The leader of one of two factions of jihadist group Boko Haram, Abubakar Shekau, claimed a series of attacks in northeast Nigeria in a video message obtained by AFP on Friday.
The firebrand leader said his fighters were responsible for a raid on the military on Monday in Kumshe village, near the Cameroon border, and other attacks in recent days.
"We are responsible for attacks such as those in Kumshe, Gulumba, and other villages where attacks are being carried out in recent days, with the help of Allah," Shekau said in the eight-minute recording -- his first public utterances since July.
Boko Haram split into two -- Shekau's faction and the Islamic State West Africa Province (ISWAP) -- in mid-2016 over ideological differences.
Shekau has pledged allegiance to IS leader Abu Bakr Al-Baghdadi, but the Middle Eastern group gave its formal backing only to ISWAP.
ISWAP disagreed with Shekau's indiscriminate use of violence against civilians and vowed to only hit "hard" military or government targets.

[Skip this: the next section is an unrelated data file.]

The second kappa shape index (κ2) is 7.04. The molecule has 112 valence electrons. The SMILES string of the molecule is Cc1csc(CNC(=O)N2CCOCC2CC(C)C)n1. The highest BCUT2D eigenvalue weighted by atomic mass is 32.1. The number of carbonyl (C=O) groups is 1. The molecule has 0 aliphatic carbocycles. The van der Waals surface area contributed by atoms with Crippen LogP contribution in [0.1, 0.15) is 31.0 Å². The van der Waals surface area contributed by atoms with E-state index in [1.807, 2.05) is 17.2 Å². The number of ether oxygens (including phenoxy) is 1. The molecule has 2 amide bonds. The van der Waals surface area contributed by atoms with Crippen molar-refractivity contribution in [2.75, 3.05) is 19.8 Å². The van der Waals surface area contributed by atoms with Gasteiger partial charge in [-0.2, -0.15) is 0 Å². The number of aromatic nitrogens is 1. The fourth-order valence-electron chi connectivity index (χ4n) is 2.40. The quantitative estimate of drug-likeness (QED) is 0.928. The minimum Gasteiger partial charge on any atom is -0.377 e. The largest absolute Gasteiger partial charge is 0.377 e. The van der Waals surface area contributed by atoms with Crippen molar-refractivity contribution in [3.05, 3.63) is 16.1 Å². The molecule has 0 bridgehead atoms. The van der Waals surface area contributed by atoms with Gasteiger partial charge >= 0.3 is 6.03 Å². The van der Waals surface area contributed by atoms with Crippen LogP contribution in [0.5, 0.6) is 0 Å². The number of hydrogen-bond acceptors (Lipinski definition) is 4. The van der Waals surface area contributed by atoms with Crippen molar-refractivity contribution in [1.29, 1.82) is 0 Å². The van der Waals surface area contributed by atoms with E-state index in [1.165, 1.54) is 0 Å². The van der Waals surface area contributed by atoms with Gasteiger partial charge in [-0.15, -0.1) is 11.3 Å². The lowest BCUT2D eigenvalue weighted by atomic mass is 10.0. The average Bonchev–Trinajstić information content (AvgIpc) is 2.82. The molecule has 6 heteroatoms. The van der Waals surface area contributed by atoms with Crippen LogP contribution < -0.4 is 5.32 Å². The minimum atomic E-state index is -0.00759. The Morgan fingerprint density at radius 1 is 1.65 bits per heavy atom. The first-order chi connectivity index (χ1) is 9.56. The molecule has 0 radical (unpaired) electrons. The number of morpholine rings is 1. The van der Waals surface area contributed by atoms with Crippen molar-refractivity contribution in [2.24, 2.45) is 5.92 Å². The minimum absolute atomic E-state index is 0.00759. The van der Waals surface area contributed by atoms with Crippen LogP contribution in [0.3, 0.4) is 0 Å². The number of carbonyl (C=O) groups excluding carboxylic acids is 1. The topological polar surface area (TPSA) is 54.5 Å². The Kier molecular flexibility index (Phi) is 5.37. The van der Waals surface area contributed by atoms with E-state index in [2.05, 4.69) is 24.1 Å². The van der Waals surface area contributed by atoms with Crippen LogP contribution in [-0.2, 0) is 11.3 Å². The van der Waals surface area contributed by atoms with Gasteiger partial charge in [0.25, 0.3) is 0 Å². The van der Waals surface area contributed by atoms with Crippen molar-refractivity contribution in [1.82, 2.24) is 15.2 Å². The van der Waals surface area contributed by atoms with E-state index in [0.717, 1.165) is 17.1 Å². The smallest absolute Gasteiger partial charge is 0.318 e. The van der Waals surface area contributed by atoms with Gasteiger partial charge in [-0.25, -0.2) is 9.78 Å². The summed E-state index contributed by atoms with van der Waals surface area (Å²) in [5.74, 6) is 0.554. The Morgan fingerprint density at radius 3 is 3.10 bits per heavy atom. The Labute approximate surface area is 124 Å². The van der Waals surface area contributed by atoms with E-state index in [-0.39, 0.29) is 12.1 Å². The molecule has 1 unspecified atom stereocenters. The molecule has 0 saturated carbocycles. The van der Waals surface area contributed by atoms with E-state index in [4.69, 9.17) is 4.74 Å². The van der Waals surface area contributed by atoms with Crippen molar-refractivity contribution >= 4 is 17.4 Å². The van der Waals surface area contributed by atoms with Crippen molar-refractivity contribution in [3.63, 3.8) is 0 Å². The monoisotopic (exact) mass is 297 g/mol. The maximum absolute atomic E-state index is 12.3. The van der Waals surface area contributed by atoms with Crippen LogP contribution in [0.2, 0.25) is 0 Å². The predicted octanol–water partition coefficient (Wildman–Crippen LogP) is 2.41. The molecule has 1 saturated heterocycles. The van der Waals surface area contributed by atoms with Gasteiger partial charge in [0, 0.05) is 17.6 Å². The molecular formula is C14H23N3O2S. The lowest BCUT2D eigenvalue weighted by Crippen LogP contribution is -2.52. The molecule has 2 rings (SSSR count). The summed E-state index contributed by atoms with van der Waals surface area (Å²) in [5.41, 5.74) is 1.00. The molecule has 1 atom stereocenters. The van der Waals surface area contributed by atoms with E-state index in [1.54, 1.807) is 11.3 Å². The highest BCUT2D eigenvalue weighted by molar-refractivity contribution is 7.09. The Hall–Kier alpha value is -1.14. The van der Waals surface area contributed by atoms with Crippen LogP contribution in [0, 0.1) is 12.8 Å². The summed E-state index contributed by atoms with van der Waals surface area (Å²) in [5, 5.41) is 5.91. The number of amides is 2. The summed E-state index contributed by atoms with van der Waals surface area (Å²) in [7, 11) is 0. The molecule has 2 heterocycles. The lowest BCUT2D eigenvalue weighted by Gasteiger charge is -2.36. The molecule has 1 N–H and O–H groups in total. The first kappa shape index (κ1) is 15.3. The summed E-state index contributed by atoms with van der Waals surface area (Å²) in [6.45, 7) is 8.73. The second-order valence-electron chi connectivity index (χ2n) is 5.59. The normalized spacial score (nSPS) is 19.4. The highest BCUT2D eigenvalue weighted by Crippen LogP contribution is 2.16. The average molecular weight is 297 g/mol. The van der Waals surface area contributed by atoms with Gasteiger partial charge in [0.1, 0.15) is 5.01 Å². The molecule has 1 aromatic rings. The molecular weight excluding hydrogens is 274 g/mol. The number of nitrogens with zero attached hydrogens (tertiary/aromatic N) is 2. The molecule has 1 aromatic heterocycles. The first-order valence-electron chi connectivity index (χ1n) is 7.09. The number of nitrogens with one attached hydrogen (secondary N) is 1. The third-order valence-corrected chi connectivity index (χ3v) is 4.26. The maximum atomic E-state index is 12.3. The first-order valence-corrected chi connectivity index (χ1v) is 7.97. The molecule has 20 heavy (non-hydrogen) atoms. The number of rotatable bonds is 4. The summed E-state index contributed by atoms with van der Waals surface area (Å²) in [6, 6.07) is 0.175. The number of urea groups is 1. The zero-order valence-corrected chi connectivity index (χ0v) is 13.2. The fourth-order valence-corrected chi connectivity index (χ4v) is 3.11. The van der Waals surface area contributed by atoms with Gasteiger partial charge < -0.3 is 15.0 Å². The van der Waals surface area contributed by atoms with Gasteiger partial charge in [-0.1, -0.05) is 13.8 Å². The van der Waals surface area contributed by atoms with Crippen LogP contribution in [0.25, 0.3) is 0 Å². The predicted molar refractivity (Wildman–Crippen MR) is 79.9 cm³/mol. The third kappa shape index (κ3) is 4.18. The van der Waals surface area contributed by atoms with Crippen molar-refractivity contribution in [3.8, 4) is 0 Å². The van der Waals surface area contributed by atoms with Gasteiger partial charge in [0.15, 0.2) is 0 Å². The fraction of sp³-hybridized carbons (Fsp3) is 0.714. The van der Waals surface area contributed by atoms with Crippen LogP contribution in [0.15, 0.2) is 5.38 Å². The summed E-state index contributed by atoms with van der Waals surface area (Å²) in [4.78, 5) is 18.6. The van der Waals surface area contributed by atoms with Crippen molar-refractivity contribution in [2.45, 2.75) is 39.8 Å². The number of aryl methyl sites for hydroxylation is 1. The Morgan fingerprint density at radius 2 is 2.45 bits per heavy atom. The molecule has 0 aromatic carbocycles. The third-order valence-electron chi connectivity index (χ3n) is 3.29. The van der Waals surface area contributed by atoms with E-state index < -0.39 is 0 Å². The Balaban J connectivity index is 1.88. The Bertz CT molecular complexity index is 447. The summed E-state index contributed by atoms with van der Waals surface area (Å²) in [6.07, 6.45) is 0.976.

But the recent execution of two civilian aid workers and the alleged killing of ISWAP's de facto leader, Mamman Nur, has prompted speculation about a takeover by hardliners, and a possible reconciliation with Shekau's faction.
In the new video, Shekau displays the Arabic logo and black flag of ISWAP, which had on Wednesday also claimed the Kumshe attack.
The same video put out by both factions showed barracks on fire and fighters taking weapons and ammunition as spoils, although it was not possible to determine the location.
If the two factions are reconciled, Boko Haram -- which President Muhammadu Buhari said was "technically defeated" three years ago -- could once again pose a serious challenge to the military counter-insurgency.
The insurgency has killed more than 27,000 people since 2009 and some 1.8 million are still displaced. Attacks continue but the authorities claim Boko Haram is a spent force.